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Couples less likely to suffer from dementia

29 November 2017

The team found that people who have been single throughout life have a 42 percent higher risk of suffering from dementia than those who are married.

They base their findings on data from 15 relevant studies published up to the end of 2016. Such associations were not identified among those who had divorced their partners, even though this may partially be down to the smaller numbers of people of this status involved in the studies.

The widowed were 20 per cent more likely to develop dementia than married people.

Part of this risk might be explained by poorer physical health among lifelong single people, suggest the researchers.

Those who are widowed may have a 20 percent higher risk.

Combining data from 15 studies - which looked at more than 812,000 people from around the world - researchers in the United Kingdom compared people who were divorced, widowed or never married with people who were married.

The researchers pointed out that bereavement possibly boosted stress levels, which are related to impaired nerve signaling as well as cognitive abilities.

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And loneliness doesn't just increase your risk of dementia, it can make the condition harder to cope with for those diagnosed with it. Dr Doug Brown, director of research at the Alzheimer's Society, told BBC News that loneliness is a big issue amongst sufferers of dementia.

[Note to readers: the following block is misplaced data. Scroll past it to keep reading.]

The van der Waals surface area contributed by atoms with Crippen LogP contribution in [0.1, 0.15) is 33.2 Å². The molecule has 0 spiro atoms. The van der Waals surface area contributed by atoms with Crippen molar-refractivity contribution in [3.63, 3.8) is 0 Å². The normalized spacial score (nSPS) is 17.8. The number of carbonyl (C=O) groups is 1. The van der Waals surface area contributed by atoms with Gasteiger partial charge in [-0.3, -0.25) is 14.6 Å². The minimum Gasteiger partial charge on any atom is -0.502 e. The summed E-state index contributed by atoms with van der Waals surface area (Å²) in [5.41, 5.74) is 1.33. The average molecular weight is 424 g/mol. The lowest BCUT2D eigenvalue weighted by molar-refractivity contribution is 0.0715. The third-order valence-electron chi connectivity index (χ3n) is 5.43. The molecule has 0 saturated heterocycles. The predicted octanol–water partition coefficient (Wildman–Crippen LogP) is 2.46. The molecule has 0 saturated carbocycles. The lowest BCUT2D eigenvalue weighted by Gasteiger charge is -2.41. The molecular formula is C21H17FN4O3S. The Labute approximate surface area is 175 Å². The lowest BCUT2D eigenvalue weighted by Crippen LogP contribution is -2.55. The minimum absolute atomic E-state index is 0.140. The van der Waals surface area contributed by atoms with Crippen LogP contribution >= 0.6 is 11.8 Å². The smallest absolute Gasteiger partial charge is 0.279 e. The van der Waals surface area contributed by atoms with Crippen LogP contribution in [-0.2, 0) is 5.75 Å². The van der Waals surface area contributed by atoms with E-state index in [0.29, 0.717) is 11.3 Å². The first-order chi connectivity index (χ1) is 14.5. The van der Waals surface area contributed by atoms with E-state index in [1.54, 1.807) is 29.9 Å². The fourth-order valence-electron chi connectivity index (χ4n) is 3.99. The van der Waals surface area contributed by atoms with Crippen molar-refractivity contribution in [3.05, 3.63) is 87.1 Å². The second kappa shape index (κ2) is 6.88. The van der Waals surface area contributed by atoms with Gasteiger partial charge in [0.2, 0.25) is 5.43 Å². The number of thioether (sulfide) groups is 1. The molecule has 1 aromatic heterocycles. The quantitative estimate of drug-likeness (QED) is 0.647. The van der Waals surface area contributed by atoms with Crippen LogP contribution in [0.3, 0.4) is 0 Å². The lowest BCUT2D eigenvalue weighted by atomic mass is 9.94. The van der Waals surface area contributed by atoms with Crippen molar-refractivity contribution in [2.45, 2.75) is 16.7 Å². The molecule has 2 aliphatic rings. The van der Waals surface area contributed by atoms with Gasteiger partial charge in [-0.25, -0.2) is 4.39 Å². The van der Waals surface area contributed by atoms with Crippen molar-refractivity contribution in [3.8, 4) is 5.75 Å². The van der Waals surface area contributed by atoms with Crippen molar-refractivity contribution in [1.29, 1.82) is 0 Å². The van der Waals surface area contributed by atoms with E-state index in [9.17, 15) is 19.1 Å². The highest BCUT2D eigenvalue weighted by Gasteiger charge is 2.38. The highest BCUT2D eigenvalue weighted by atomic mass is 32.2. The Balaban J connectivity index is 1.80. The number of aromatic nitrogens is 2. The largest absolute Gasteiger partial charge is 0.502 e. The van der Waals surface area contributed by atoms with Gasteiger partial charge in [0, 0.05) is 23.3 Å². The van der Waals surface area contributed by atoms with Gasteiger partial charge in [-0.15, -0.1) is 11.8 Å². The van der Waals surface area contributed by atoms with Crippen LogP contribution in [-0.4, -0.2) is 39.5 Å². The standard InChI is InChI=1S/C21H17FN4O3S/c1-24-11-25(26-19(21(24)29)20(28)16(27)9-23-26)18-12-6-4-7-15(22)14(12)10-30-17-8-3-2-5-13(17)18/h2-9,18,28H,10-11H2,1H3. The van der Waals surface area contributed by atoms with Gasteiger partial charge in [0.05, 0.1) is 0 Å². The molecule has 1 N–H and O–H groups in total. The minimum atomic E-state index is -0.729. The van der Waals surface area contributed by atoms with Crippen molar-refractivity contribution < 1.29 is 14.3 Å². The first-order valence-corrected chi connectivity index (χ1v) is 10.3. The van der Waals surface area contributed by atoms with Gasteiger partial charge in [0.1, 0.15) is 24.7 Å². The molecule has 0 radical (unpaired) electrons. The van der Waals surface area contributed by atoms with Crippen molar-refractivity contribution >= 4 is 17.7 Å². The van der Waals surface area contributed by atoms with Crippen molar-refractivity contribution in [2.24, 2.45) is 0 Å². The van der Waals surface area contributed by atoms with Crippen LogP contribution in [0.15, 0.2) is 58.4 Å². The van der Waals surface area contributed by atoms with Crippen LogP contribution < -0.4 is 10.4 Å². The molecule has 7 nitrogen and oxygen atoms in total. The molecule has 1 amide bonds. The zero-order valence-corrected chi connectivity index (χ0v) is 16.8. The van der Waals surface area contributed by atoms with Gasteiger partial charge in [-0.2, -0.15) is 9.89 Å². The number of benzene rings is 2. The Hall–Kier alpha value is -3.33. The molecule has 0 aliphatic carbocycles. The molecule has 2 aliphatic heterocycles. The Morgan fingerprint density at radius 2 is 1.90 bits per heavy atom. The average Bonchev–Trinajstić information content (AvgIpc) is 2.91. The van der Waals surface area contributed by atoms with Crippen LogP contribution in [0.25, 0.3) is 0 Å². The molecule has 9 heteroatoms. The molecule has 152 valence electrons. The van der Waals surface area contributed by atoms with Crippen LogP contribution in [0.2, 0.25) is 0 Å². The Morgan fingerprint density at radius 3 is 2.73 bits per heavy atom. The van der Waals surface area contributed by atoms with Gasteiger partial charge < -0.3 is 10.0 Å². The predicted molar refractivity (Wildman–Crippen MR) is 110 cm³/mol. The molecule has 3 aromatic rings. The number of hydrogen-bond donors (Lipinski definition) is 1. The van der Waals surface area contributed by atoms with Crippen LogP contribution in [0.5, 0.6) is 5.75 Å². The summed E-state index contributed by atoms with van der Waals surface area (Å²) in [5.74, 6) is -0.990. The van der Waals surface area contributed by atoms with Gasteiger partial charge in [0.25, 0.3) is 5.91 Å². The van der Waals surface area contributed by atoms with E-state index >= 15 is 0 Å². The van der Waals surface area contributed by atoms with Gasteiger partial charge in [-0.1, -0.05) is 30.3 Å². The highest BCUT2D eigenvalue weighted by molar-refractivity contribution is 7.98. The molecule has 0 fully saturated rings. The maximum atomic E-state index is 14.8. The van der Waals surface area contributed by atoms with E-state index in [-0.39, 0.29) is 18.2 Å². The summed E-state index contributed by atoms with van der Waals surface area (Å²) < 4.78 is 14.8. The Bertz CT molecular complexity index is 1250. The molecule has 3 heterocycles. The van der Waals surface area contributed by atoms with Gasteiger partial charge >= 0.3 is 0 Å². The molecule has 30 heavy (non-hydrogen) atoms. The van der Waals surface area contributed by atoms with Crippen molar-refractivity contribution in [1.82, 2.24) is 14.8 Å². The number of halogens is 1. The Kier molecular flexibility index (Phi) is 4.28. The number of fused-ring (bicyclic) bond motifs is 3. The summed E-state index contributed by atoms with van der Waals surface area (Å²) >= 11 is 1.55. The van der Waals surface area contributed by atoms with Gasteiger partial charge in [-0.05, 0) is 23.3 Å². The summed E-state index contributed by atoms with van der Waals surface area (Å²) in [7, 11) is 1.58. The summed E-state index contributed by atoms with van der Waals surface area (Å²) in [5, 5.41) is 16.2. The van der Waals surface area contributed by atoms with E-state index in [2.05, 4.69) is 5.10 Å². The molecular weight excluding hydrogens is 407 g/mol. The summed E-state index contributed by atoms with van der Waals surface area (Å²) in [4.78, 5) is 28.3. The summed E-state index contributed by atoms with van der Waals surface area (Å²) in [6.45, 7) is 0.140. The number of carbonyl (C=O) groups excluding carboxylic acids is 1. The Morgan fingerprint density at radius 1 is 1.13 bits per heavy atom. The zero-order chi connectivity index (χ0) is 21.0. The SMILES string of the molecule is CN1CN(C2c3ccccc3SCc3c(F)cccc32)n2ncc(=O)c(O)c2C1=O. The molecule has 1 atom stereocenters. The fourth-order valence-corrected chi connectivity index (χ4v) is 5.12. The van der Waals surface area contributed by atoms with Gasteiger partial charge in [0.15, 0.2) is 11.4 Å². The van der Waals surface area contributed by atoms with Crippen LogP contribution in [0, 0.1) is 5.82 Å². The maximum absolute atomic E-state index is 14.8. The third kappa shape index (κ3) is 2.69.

These findings are based on observational studies so no firm conclusions about cause and effect can be drawn, and the researchers point to several caveats, including the design of some of the included studies, and the lack of information on the duration of widowhood or divorce.

More research is also needed to understand what the unwed and widowed can do to reduce their risk of dementia.

This is because marriage helps both the partners in a wedlock to lead a healthier lifestyle, including exercising more, eating a healthy diet, smoking and drinking less, all of which have been associated with the persistence of a reduced risk of dementia.

Dr Laura Phipps, from Alzheimer's Research UK, said: "There is compelling research showing married people generally live longer and enjoy better health, with many different factors likely to be contributing to that link".

This isn't the first time a study has shown that having close relationships can decrease the risk of dementia. An accompanying editorial to the study by researchers from the National University of Singapore and the Chinese University of Hong Kong add that sexual activity has also been associated with better cognitive functions and that single people may have less sex.

Couples less likely to suffer from dementia